What We Do
“Mind the Gap” is the famous phrase that warns riders of London’s subways to be wary of the space between the platform and the train. Children and youth today are confronted with so many deficits, or gaps, in their daily lives —poverty, gangs, homelessness, violence in the home and on the streets—that it can be dizzying. Things can, and have, gone horribly wrong.
We intervene, we teach, we prod, we feed, we coddle, we negotiate, we hug; we do whatever it takes to get youth through the day and on to the next with a clearer vision of all that is possible if they stay the course.
Modern life is complicated, as are the reasons that too many of our young people end up on the wrong side of the law, or on the margins of society. But the antidote is quite simple. Statistics indicate that the vast majority of Americans who graduate from college, marry after their 20th birthday, and bear children after that will almost certainly avoid lives of poverty or run-ins with the law. That was true a century ago, and it remains true today. Rather than focusing on victimization, Bay Area Peacekeepers prefers to put the focus on traditional, old-fashioned values—hard work, education, sharing and discipline—to keep at-risk youth in the slow lane, and on track to lead safe, prosperous, and productive lives.
“Hurt people” as the saying goes, “hurt people” and with parents increasingly working longer hours, resources are stretched thin, and family time together is harder and harder to come by. Wounds are slow to heal. The hurt settles in, and festers. Bay Area Peacekeepers fills that vacuum in an effort to provide a kind of backup, or surrogate family. Working with parents, schools, and the police, we keep youth focused on the tasks-at-hand, which include staying out-of-harms way, learning, growing, and becoming good citizens.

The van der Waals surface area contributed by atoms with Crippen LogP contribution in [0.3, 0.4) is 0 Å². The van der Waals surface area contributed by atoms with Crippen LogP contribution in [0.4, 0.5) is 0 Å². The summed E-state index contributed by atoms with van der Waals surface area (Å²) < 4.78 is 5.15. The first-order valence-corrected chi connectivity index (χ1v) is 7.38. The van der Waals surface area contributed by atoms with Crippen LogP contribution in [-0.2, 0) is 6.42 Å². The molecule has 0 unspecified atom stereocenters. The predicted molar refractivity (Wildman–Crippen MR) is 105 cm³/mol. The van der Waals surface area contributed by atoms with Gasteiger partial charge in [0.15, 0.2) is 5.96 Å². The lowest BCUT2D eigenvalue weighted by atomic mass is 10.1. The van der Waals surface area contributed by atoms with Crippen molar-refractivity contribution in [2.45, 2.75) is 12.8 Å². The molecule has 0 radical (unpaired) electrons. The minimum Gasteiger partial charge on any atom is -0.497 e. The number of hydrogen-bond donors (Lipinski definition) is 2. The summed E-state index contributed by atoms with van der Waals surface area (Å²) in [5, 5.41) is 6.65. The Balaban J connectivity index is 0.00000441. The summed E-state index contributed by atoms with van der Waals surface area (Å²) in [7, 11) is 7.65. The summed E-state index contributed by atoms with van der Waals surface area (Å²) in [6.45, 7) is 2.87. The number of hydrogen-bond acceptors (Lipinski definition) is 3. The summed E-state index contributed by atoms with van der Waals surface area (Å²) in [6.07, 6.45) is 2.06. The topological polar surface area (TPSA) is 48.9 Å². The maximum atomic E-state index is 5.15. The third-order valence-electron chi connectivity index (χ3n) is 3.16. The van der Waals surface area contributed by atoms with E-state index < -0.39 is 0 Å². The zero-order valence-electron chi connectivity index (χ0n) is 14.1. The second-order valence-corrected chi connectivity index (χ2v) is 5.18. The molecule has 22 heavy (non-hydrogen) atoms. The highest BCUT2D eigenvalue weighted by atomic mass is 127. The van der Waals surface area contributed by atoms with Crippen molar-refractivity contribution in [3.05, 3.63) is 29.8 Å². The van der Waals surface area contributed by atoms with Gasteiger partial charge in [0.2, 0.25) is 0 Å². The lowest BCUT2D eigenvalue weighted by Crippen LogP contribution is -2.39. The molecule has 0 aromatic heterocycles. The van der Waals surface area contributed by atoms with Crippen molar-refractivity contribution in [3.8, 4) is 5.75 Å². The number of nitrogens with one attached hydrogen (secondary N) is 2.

Defunding police departments is a topic of much debate today across the U.S. Bay Area Peacekeepers don’t have a dog in that fight; we are far more interested in empowering people by strengthening relationships through dialogue, helping youths make informed decisions, and building confidence in themselves and each other.
In 1991, Gonzalo Rucobo’s wife was driving in Richmond with their newborn and 1-year old child when their car was shot at. Thankfully, no one was injured but “that was my turning point,” said Rucobo, now 50. “I made a pact with God that I was going to start working with youth and try to change their lives. Fourteen years later he founded BAP working with as many as 500 youths in grades 7 through 12 in a school year, sending scores off to college and bigger, brighter futures. We make no bones about subscribing to the African proverb, “It takes a village to raise a child.”